Guide to Consideration
The Commission’s Role
Anyone can make a complaint alleging a breach of the Discrimination Act 1991 to the Human Rights Commission. When the Commission receives a complaint it will usually allocate the complaint to the Human Rights and Discrimination Commissioner.
Commission staff are not advocates for either the person making a complaint or the person or organisation the complaint is about.
The Commission is not a court or tribunal and cannot determine whether discrimination has occurred. The Commission’s role is to try to help the parties resolve the complaint.
The Commission’s process is confidential. We will not reveal if we have received a particular complaint to anyone who may enquire.
How the Commissioner deals with complaints
The Commissioner will decide whether to close the complaint, or consider the complaint and/or to refer the complaint to conciliation.
The Commissioner may close complaints at any time and may close them prior to allocation in certain circumstances, such as, a complaint that is not a complaint which may be made under the Human Rights Commission Act 2005, eg outside jurisdiction.
The Commission may also decide to refer a complaint, or matter that forms part of a complaint, for conciliation at any time if it is satisfied the complaint or matter is appropriate for conciliation and is likely to be successfully conciliated.
The Commissioner will usually send a copy of the complaint to the person or organisation complained about, and invite a response from them.
In some circumstances, the Commissioner will consider a complaint further. Consideration of complaints generally involves the exchange of written information between the complainant, the respondent, and the Commission.
The Commissioner will take into account rights under the Human Rights Act 2004 in dealing with the complaint. Rights of particular relevance are the right to equality (s.8) and right to fair trial (s.21). If the respondent is a public authority, such as an ACT Government agency, the Commissioner may also consider the impact of their human rights obligations on their alleged conduct.
What is Conciliation?
A conciliation conference is a meeting between the two parties to attempt to resolve the complaint. The aim of conciliation is to allow both parties to discuss the allegations made in the complaint and to attempt to find a practical and fair way of resolving the complaint.
The complainant and the respondent usually meet “face-to-face” although this may not always be suitable.
The conciliator will meet with each party privately before the conference to make sure that they are clear about the aim of conciliation and the way the conference will proceed.
Sometimes parties will bring an advocate or a support person to the conference to assist parties to participate in the conference as positively as possible.
Lawyers are usually not allowed to attend the conciliation although they may be allowed to be on hand to give advice to their clients during breaks.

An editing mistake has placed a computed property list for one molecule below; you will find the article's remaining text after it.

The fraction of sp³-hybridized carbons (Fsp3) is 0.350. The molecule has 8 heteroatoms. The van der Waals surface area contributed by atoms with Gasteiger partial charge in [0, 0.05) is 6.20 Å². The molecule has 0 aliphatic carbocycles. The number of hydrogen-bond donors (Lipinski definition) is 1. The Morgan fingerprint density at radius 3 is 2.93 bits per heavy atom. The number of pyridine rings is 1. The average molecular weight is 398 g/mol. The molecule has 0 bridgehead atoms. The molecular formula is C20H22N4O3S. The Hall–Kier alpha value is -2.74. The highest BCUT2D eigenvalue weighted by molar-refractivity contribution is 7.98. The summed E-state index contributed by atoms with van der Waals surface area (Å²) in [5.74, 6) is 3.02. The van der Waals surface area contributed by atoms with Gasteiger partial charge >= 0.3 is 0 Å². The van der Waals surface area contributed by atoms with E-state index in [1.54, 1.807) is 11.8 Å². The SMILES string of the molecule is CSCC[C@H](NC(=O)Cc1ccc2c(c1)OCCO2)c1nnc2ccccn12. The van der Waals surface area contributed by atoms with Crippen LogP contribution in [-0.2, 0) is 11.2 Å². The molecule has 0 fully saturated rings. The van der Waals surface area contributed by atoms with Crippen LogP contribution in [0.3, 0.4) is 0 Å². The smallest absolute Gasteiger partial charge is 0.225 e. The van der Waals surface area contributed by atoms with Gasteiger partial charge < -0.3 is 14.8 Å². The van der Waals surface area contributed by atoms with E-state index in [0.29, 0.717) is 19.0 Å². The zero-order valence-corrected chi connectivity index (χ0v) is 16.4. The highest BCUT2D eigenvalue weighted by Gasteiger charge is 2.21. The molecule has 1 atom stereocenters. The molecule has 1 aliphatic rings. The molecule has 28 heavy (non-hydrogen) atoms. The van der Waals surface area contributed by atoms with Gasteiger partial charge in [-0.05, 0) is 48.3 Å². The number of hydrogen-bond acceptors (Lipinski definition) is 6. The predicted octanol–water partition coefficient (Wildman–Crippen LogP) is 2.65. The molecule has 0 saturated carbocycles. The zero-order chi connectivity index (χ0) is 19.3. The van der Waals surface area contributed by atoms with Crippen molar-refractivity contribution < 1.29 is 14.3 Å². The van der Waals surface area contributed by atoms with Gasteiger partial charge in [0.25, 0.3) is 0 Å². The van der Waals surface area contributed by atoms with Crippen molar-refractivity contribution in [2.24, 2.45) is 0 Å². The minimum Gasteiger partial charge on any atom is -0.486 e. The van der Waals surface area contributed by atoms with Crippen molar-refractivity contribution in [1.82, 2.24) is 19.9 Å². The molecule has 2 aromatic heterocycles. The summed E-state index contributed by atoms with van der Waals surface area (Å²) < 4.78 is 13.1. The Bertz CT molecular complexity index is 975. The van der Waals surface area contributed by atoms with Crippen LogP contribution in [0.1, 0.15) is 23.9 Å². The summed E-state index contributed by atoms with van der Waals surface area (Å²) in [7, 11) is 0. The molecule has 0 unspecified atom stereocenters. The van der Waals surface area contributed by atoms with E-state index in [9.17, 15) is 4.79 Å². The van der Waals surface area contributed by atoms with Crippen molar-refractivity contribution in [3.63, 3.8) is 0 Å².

The conciliator is impartial and ensures that the conference is run fairly and that each party can put their point of view without being interrupted to help negotiate an outcome.
The conciliator does not push a recommended way of settling the complaint but may suggest ideas to the parties to consider.
The conciliator does not make a decision about who is right or wrong or what should be done about it.
Conciliation is a confidential process and if a complaint is not settled though conciliation and the complainant requests the complaint to be referred to the ACT Civil and Administrative Tribunal (ACAT), no information about the conciliation process will be given to the Tribunal.
Complaints can be resolved in a number of ways. Staff at the Commission are able to provide information to the parties about ways that previous complaints have been resolved.
What happens after agreement is reached?
If an agreement is reached at conciliation it is signed by both parties and registered at the ACAT.
Either the complainant or the respondent can ask the ACAT to enforce a conciliation agreement if they believe that the other party has not kept the agreement.
What happens if the complaint is not resolved?
If an agreement cannot be reached after a conciliation conference the Commission will write to the parties and inform then that the complaint is not conciliable. In most cases, the complaint will then be closed, although in some circumstances the Commissioner may continue to consider the matter further.
Where the Commission closes a complaint for any reason other than it is withdrawn or successfully resolved through conciliation, the complainant may ask the Commission to refer the complaint to the ACAT. The complainant has 60 days from the date of closure to ask the Commission to refer the matter to the ACAT.
The Commission will notify the respondent if the complainant does, or does not, request for their complaint to be referred to the ACAT.
What if I have more questions?
If you have more questions about the complaint process and conciliation please contact the officer who is handling your complaint or the Intake Officer at the Commission.